When a chief of police contacts you about insects and dead bodies, a good entomologist hopes that her skills are badly needed to solve the crime of the century…that the insects found on the body are clues to the time and place of death. One of the critical roles of insects in any ecosystem is to break down dead bodies, and this is what they naturally do with any carcass. The first handbook for coroners was written by Song Ci in 13th century China; since then, this field has become professionalized and there is even a North American Forensic Entomology Association. One CSI team member is a forensic entomologist and a real life expert is a consultant for the series (us bug people are hyper-alert to these parts the show!). But back to my police chief. He sent me some photos and sure enough, a carcass….of a dead bird in western Pennsylvania. Riddled with lovely beetles doing their thing: eating it up!
These were Nicrophorus of the family Silphidae, but the species identification would require close examination of the the orange pattern on the elytra (hind wings). They were not Nicrophorus americanus, which is commonly called the endangered burying beetle as it is found in less than 10% of its historic range of distribution. Nicrophorus beetles show an unusual behavior of elaborate parental care: the carcass becomes the site of courtship, and the male and female bury the carcass so they and their offspring can feed. Aren’t insects bizarre and wonderful?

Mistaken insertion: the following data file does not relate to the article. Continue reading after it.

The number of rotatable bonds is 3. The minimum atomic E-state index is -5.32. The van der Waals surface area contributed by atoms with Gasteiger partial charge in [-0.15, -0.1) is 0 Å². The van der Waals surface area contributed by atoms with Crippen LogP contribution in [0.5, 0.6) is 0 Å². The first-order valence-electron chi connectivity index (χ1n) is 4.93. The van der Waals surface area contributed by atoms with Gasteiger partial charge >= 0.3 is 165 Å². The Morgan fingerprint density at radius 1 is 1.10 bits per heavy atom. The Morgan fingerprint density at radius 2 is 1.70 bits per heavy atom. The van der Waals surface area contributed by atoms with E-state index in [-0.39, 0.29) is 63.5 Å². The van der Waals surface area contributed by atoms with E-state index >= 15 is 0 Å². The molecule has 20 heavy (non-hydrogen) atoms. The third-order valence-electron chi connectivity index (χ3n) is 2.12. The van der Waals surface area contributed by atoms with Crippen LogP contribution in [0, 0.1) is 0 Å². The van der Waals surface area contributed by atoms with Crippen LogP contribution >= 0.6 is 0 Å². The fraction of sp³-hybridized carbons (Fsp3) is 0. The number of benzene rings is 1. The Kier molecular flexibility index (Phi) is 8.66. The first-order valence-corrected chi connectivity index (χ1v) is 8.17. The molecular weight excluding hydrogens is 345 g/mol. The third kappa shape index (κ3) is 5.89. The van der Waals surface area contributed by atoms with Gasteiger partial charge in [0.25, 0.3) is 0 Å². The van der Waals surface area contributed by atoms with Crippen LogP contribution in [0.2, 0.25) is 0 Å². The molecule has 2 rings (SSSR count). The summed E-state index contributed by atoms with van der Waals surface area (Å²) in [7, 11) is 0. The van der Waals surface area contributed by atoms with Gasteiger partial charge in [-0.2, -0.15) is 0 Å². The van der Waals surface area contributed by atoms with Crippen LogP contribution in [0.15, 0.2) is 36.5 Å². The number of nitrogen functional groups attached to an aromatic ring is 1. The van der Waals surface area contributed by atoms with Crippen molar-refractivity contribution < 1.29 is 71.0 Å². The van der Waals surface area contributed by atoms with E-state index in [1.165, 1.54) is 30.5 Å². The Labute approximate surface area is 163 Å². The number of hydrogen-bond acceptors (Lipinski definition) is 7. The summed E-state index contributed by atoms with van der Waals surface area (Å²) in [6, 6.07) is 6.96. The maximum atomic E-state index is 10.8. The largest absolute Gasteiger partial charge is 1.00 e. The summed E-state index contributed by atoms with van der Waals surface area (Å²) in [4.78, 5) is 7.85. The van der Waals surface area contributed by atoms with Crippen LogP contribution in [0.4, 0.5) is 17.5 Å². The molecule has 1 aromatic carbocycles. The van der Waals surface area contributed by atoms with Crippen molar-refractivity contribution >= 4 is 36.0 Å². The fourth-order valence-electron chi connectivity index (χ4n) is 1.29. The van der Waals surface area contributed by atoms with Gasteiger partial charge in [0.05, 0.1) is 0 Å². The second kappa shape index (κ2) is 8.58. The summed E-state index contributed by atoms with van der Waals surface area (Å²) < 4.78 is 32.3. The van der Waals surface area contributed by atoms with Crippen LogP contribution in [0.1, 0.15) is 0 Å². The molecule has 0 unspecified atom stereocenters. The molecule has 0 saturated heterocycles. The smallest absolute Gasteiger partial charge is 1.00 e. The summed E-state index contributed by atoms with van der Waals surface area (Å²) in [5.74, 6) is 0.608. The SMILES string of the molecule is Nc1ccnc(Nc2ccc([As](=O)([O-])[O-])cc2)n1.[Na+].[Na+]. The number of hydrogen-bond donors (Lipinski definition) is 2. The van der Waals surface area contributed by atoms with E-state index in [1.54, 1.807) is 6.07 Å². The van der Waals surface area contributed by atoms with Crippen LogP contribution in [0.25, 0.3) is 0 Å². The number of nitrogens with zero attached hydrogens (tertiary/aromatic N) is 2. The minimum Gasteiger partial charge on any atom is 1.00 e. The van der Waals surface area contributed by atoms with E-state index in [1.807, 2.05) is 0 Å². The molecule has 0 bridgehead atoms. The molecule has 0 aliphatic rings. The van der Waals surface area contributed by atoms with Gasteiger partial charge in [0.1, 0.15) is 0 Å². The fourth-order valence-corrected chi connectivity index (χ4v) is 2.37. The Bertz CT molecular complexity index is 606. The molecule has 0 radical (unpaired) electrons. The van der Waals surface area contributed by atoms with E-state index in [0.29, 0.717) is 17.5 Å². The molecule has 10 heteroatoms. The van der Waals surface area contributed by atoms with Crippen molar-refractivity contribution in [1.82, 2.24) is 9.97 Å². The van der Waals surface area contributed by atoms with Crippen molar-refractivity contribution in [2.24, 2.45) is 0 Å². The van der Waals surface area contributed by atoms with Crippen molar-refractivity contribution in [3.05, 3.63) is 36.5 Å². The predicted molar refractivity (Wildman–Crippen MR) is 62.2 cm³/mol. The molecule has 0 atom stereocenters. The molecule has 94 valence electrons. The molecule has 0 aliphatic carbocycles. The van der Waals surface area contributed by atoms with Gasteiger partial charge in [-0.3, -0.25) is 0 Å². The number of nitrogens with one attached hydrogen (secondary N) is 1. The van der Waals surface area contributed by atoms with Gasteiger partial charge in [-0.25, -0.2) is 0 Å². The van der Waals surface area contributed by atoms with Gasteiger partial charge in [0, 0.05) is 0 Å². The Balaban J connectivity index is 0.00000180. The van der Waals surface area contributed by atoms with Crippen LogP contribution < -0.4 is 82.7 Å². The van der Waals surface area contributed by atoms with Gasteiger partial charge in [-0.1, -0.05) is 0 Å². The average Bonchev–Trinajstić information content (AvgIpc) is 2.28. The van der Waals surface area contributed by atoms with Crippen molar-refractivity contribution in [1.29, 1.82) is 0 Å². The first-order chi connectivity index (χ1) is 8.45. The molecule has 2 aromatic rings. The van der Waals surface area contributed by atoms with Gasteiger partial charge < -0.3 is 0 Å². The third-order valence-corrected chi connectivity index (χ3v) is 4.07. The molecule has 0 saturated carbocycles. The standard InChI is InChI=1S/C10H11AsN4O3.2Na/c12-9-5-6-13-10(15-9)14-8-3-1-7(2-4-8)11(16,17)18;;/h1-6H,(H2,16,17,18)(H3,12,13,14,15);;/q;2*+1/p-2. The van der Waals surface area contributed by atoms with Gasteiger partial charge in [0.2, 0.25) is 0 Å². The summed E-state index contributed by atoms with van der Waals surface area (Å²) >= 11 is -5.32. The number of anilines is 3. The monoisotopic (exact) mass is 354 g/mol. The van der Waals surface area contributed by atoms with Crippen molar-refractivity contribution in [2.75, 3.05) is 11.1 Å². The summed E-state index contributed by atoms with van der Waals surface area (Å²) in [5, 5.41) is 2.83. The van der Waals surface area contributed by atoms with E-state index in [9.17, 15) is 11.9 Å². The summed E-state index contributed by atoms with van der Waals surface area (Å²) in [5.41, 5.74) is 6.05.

When a chief of police contacts you about insects and dead bodies, a good entomologist hopes that her skills are badly needed to solve the crime of the century…that the insects found on the body are clues to the time and place of death. One of the critical roles of insects in any ecosystem is to break down dead bodies, and this is what they naturally do with any carcass.
From small towns in Kansas to Chicago to New York, Lewis Lindsay Dyche thrilled audiences with his skill in natural history displays and later with lectures about his adventures. Many of the glass slides that he displayed in these "magic lantern" talks have not been seen by the public in more than 100 years and will be featured in an exhibition opening and major public event on Nov. 4 at the University of Kansas. For more information about these and other events, visit http://naturalhistory.ku.edu/events
The Chaboo lab hosted Sara López from the Ciudad Universitaria (UNAM) and the Departament of Zoology, National Collection of Insects, Mexico City, Mexico. Sara is conducting M.Sc. research on a revision and phylogeny of the genus, Ogdoecosta (Cassidinae: Mesomphaliini). Several cassidine genera have most of their species distributed in Mexico, and Ogdoecosta is one of them. Sara’s phylogenetic matrix will open new research into the biology of this little known group. We had a super time discussing morphology, characters, biology, and combing historical literature for clues of new characters, to understand how important researchers like Spaeth and Boheman defined the genus and species. Good luck to Sara in completing this important new work in Cassidinae and in becoming a badly-needed expert of the Mexican chrysomelid fauna.